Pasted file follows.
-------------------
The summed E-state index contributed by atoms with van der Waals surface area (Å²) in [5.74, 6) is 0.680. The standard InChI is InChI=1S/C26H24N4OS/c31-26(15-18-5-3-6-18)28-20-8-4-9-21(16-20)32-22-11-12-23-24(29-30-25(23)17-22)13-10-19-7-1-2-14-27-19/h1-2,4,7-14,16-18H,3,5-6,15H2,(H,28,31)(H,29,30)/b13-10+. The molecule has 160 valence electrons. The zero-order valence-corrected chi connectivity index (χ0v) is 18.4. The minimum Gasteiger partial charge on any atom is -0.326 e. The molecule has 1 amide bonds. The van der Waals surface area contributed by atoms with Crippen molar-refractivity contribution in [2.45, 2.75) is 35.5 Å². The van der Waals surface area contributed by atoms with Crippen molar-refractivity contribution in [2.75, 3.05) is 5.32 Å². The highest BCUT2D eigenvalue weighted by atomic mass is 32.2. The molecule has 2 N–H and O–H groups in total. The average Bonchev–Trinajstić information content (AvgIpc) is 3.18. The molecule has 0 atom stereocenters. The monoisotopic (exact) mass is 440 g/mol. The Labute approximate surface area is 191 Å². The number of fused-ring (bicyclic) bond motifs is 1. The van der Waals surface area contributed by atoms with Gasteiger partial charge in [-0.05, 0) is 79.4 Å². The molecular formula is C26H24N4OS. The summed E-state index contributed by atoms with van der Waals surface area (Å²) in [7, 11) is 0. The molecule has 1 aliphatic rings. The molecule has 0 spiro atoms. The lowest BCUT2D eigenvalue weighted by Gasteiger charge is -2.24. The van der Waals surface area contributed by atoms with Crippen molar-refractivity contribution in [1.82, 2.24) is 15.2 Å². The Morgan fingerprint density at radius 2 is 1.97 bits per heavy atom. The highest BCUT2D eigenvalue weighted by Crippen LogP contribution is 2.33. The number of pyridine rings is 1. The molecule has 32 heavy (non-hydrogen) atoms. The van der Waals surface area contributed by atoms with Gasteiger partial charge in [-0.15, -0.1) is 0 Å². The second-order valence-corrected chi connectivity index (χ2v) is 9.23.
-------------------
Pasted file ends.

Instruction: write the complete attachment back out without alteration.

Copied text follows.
The summed E-state index contributed by atoms with van der Waals surface area (Å²) in [5.74, 6) is 0.680. The standard InChI is InChI=1S/C26H24N4OS/c31-26(15-18-5-3-6-18)28-20-8-4-9-21(16-20)32-22-11-12-23-24(29-30-25(23)17-22)13-10-19-7-1-2-14-27-19/h1-2,4,7-14,16-18H,3,5-6,15H2,(H,28,31)(H,29,30)/b13-10+. The molecule has 160 valence electrons. The zero-order valence-corrected chi connectivity index (χ0v) is 18.4. The minimum Gasteiger partial charge on any atom is -0.326 e. The molecule has 1 amide bonds. The van der Waals surface area contributed by atoms with Crippen molar-refractivity contribution in [2.45, 2.75) is 35.5 Å². The van der Waals surface area contributed by atoms with Crippen molar-refractivity contribution in [2.75, 3.05) is 5.32 Å². The highest BCUT2D eigenvalue weighted by atomic mass is 32.2. The molecule has 2 N–H and O–H groups in total. The average Bonchev–Trinajstić information content (AvgIpc) is 3.18. The molecule has 0 atom stereocenters. The monoisotopic (exact) mass is 440 g/mol. The Labute approximate surface area is 191 Å². The number of fused-ring (bicyclic) bond motifs is 1. The van der Waals surface area contributed by atoms with Gasteiger partial charge in [-0.05, 0) is 79.4 Å². The molecular formula is C26H24N4OS. The summed E-state index contributed by atoms with van der Waals surface area (Å²) in [7, 11) is 0. The molecule has 1 aliphatic rings. The molecule has 0 spiro atoms. The lowest BCUT2D eigenvalue weighted by Gasteiger charge is -2.24. The van der Waals surface area contributed by atoms with Crippen molar-refractivity contribution in [1.82, 2.24) is 15.2 Å². The Morgan fingerprint density at radius 2 is 1.97 bits per heavy atom. The highest BCUT2D eigenvalue weighted by Crippen LogP contribution is 2.33. The number of pyridine rings is 1. The molecule has 32 heavy (non-hydrogen) atoms. The van der Waals surface area contributed by atoms with Gasteiger partial charge in [-0.15, -0.1) is 0 Å². The second-order valence-corrected chi connectivity index (χ2v) is 9.23.